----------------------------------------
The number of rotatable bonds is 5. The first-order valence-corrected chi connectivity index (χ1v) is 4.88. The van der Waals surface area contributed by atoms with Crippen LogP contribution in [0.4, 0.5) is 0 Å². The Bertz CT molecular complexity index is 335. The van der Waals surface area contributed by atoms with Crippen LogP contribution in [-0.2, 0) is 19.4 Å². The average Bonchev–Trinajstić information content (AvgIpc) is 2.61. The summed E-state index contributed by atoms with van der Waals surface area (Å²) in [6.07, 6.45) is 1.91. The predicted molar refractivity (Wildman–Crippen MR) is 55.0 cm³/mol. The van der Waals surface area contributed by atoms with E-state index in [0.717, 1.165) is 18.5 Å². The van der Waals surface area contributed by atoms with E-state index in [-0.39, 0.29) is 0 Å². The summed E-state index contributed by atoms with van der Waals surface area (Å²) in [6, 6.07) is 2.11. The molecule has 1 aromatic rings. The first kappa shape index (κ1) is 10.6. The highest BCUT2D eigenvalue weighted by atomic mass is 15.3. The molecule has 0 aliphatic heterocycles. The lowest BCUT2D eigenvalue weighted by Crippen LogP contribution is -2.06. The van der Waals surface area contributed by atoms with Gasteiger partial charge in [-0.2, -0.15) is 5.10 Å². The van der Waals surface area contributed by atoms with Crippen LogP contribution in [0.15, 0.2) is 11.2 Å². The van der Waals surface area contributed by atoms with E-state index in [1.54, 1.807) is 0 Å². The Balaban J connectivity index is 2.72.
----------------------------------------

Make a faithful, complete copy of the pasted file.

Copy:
The number of rotatable bonds is 5. The first-order valence-corrected chi connectivity index (χ1v) is 4.88. The van der Waals surface area contributed by atoms with Crippen LogP contribution in [0.4, 0.5) is 0 Å². The Bertz CT molecular complexity index is 335. The van der Waals surface area contributed by atoms with Crippen LogP contribution in [-0.2, 0) is 19.4 Å². The average Bonchev–Trinajstić information content (AvgIpc) is 2.61. The summed E-state index contributed by atoms with van der Waals surface area (Å²) in [6.07, 6.45) is 1.91. The predicted molar refractivity (Wildman–Crippen MR) is 55.0 cm³/mol. The van der Waals surface area contributed by atoms with E-state index in [0.717, 1.165) is 18.5 Å². The van der Waals surface area contributed by atoms with E-state index in [-0.39, 0.29) is 0 Å². The summed E-state index contributed by atoms with van der Waals surface area (Å²) in [6, 6.07) is 2.11. The molecule has 1 aromatic rings. The first kappa shape index (κ1) is 10.6. The highest BCUT2D eigenvalue weighted by atomic mass is 15.3. The molecule has 0 aliphatic heterocycles. The lowest BCUT2D eigenvalue weighted by Crippen LogP contribution is -2.06. The van der Waals surface area contributed by atoms with Gasteiger partial charge in [-0.2, -0.15) is 5.10 Å². The van der Waals surface area contributed by atoms with Crippen LogP contribution in [0.15, 0.2) is 11.2 Å². The van der Waals surface area contributed by atoms with E-state index in [1.54, 1.807) is 0 Å². The Balaban J connectivity index is 2.72.